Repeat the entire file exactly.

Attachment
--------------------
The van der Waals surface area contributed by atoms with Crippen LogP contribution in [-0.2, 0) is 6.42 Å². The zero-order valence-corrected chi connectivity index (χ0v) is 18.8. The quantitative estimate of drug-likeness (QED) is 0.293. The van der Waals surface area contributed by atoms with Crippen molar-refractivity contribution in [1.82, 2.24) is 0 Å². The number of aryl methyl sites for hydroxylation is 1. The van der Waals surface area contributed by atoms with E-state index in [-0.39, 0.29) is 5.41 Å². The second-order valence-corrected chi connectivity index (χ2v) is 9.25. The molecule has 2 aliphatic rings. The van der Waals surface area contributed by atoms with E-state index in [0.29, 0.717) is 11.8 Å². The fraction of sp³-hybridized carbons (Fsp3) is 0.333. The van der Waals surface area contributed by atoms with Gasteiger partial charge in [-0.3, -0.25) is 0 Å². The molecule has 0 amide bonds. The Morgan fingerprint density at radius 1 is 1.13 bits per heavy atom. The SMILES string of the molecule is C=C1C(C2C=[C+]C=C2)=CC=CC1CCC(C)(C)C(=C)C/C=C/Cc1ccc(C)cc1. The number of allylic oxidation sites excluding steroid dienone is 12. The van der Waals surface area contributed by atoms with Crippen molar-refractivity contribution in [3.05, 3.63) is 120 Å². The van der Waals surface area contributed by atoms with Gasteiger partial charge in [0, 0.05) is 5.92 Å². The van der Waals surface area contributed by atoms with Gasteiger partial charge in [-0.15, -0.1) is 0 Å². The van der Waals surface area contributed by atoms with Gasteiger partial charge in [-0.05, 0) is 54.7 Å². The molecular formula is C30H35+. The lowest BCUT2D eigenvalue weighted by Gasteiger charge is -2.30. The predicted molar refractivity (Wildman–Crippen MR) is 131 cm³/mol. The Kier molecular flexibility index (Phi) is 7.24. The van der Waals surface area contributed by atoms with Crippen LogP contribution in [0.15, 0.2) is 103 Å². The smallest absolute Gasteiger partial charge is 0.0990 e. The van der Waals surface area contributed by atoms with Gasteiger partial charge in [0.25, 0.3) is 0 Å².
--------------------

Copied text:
The van der Waals surface area contributed by atoms with Crippen LogP contribution in [-0.2, 0) is 6.42 Å². The zero-order valence-corrected chi connectivity index (χ0v) is 18.8. The quantitative estimate of drug-likeness (QED) is 0.293. The van der Waals surface area contributed by atoms with Crippen molar-refractivity contribution in [1.82, 2.24) is 0 Å². The number of aryl methyl sites for hydroxylation is 1. The van der Waals surface area contributed by atoms with E-state index in [-0.39, 0.29) is 5.41 Å². The second-order valence-corrected chi connectivity index (χ2v) is 9.25. The molecule has 2 aliphatic rings. The van der Waals surface area contributed by atoms with E-state index in [0.29, 0.717) is 11.8 Å². The fraction of sp³-hybridized carbons (Fsp3) is 0.333. The van der Waals surface area contributed by atoms with Gasteiger partial charge in [-0.3, -0.25) is 0 Å². The molecule has 0 amide bonds. The Morgan fingerprint density at radius 1 is 1.13 bits per heavy atom. The SMILES string of the molecule is C=C1C(C2C=[C+]C=C2)=CC=CC1CCC(C)(C)C(=C)C/C=C/Cc1ccc(C)cc1. The number of allylic oxidation sites excluding steroid dienone is 12. The van der Waals surface area contributed by atoms with Crippen molar-refractivity contribution in [3.05, 3.63) is 120 Å². The van der Waals surface area contributed by atoms with Gasteiger partial charge in [0, 0.05) is 5.92 Å². The van der Waals surface area contributed by atoms with Gasteiger partial charge in [-0.15, -0.1) is 0 Å². The van der Waals surface area contributed by atoms with Gasteiger partial charge in [-0.05, 0) is 54.7 Å². The molecular formula is C30H35+. The lowest BCUT2D eigenvalue weighted by Gasteiger charge is -2.30. The predicted molar refractivity (Wildman–Crippen MR) is 131 cm³/mol. The Kier molecular flexibility index (Phi) is 7.24. The van der Waals surface area contributed by atoms with Crippen LogP contribution in [0.15, 0.2) is 103 Å². The smallest absolute Gasteiger partial charge is 0.0990 e. The van der Waals surface area contributed by atoms with Gasteiger partial charge in [0.25, 0.3) is 0 Å².